Six days after Evans' toes were crushed, state agents descended on the facility, located 30 miles north of Wausau. The raid began to lay bare problems that would result in the departure of a dozen employees, spark an FBI investigation and deepen concerns about the state's justice system for juveniles who commit serious crimes.

The night Evans was injured made clear that public officials — from front-line guards to the governor  — had for years missed or ignored numerous warning signs about a facility descending into disorder.

On the way to the hospital, Evans boasted, said the guard who drove him there.

“He was talking about how much money he was going to make,” retired guard Doug Curtis recalled. “‘Boy, I’m going to make some money off of this. You’re going to pay.’”

Indeed, within a year taxpayers would give Evans a $300,000 settlement to avoid a lawsuit.

Problems fester

For years, officials knew or should have known about the thicket of problems at Lincoln Hills and its sister facility on the same campus, Copper Lake School for Girls.

“It all went on in plain view of the Department of Corrections, but nobody at the Department of Corrections knew how juvenile corrections worked or how Lincoln Hills operated or what was going on," said Troy Bauch, who until recently was the union representative for workers there.

“Nobody cared.”

The sweeping criminal probe, now nearly 2 years old, is examining allegations of prisoner abuse, child neglect, sexual assault, intimidation of witnesses and victims, strangulation and tampering with public records. A separate internal investigation uncovered four incidents where inmates' bones were broken.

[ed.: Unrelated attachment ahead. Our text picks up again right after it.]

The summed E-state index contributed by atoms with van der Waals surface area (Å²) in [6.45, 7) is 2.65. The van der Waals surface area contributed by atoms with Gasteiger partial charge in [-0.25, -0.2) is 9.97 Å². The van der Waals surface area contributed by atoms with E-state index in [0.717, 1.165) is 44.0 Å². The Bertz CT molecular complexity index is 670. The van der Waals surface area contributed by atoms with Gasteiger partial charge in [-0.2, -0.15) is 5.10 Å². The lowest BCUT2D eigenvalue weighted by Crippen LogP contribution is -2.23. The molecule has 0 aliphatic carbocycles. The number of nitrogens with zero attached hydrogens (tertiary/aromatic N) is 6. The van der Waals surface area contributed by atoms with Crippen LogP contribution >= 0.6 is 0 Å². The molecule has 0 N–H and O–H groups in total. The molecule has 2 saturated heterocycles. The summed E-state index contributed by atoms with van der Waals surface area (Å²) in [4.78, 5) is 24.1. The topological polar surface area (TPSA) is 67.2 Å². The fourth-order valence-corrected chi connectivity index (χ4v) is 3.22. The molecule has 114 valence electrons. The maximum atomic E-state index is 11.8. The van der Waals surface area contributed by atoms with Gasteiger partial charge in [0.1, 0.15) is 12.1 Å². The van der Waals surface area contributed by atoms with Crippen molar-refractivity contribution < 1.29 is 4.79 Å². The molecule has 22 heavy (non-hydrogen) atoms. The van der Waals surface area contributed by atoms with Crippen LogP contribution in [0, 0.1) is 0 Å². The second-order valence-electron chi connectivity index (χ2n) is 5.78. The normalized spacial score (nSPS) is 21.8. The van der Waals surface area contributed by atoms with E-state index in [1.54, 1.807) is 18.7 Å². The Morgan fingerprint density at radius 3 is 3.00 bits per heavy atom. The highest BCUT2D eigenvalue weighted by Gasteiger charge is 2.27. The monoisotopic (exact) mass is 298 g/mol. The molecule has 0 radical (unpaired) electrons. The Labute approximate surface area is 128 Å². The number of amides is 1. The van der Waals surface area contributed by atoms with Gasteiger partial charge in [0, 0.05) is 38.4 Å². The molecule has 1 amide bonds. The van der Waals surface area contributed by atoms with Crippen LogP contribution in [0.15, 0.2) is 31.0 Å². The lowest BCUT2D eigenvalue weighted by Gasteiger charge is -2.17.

The crisis at Lincoln Hills is rooted in systematic breakdowns, lax management, confusion over policies, a lack of communication and chronic staff shortages, a review of more than 1,000 pages of records and dozens of interviews by the Milwaukee Journal Sentinel found.

Officials trained staff improperly, failed to preserve video evidence, didn't document serious incidents, and often shirked their duty to report matters to parents, police and social service agencies.

The shortcomings intensified in 2011 when the Walker administration shut down two youth prisons in southeastern Wisconsin to save $25 million a year. The move put all of the state's serious teen offenders in one facility — hundreds of miles from most of their families.

“The entire climate went from mildly hellish to the ninth ring of hell," said Timothy Johnson, a former guard.

While a developing crisis quickly became apparent, no one moved to address it.

After nearly six years in office, Walker has yet to visit Lincoln Hills.

A prison with an unassuming name

Opened in 1970, Lincoln Hills is surrounded by a chain-link fence topped with razor wire. Inmates live in dorm-style cottages that dot the campus near the small town of Irma. They attend school year-round in a central building.

The state tries to give the facility a different atmosphere than adult prisons. Inmates are referred to as youth, guards as youth counselors. Residents hang Halloween and Christmas decorations to try to give it a homey air.

Lincoln Hills generally holds inmates as young as 13 and as old as 25, separated by treatment and education needs. Most inmates are in their mid to late teens; some adults are being held for crimes they committed as juveniles.

About 145 boys are in Lincoln Hills and 20 girls in Copper Lake. The two areas are separated by fences. Holding an inmate costs more than $100,000 a year.

Most of the inmates are African-American and come from Milwaukee  — 215 miles and 3½ hours away. The staff is largely white and from the rural north.